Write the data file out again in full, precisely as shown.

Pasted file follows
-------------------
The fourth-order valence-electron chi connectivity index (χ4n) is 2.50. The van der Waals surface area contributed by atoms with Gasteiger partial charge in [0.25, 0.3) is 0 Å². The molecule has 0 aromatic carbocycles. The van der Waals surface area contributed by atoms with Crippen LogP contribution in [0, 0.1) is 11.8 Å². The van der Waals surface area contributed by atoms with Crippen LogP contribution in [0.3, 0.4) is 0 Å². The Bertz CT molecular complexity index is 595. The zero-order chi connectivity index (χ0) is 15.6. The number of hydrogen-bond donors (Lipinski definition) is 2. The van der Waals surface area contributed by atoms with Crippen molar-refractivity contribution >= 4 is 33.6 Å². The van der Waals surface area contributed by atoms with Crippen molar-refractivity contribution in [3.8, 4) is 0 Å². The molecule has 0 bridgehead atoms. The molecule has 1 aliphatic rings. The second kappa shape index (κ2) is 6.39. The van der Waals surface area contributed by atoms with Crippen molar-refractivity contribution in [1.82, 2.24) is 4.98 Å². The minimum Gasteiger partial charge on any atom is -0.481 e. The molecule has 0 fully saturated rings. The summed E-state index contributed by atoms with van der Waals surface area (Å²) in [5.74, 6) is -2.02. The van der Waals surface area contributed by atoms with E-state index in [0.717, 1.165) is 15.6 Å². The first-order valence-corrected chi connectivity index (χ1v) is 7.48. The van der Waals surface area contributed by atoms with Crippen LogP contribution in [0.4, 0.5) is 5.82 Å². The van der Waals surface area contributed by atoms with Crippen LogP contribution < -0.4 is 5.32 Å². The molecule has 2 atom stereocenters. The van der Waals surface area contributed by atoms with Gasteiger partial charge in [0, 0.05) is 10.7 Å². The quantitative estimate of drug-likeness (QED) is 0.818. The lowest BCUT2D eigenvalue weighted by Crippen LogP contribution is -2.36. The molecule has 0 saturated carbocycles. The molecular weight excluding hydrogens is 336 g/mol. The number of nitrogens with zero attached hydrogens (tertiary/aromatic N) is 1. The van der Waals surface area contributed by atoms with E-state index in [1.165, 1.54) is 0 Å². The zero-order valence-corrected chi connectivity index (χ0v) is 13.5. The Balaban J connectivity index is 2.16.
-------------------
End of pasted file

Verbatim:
The fourth-order valence-electron chi connectivity index (χ4n) is 2.50. The van der Waals surface area contributed by atoms with Gasteiger partial charge in [0.25, 0.3) is 0 Å². The molecule has 0 aromatic carbocycles. The van der Waals surface area contributed by atoms with Crippen LogP contribution in [0, 0.1) is 11.8 Å². The van der Waals surface area contributed by atoms with Crippen LogP contribution in [0.3, 0.4) is 0 Å². The Bertz CT molecular complexity index is 595. The zero-order chi connectivity index (χ0) is 15.6. The number of hydrogen-bond donors (Lipinski definition) is 2. The van der Waals surface area contributed by atoms with Crippen molar-refractivity contribution >= 4 is 33.6 Å². The van der Waals surface area contributed by atoms with Crippen molar-refractivity contribution in [3.8, 4) is 0 Å². The molecule has 0 bridgehead atoms. The molecule has 1 aliphatic rings. The second kappa shape index (κ2) is 6.39. The van der Waals surface area contributed by atoms with Crippen molar-refractivity contribution in [1.82, 2.24) is 4.98 Å². The minimum Gasteiger partial charge on any atom is -0.481 e. The molecule has 0 fully saturated rings. The summed E-state index contributed by atoms with van der Waals surface area (Å²) in [5.74, 6) is -2.02. The van der Waals surface area contributed by atoms with E-state index in [0.717, 1.165) is 15.6 Å². The first-order valence-corrected chi connectivity index (χ1v) is 7.48. The van der Waals surface area contributed by atoms with Crippen LogP contribution in [0.4, 0.5) is 5.82 Å². The van der Waals surface area contributed by atoms with Crippen LogP contribution < -0.4 is 5.32 Å². The molecule has 2 atom stereocenters. The van der Waals surface area contributed by atoms with Gasteiger partial charge in [0, 0.05) is 10.7 Å². The quantitative estimate of drug-likeness (QED) is 0.818. The lowest BCUT2D eigenvalue weighted by Crippen LogP contribution is -2.36. The molecule has 0 saturated carbocycles. The molecular weight excluding hydrogens is 336 g/mol. The number of nitrogens with zero attached hydrogens (tertiary/aromatic N) is 1. The van der Waals surface area contributed by atoms with E-state index in [1.165, 1.54) is 0 Å². The zero-order valence-corrected chi connectivity index (χ0v) is 13.5. The Balaban J connectivity index is 2.16.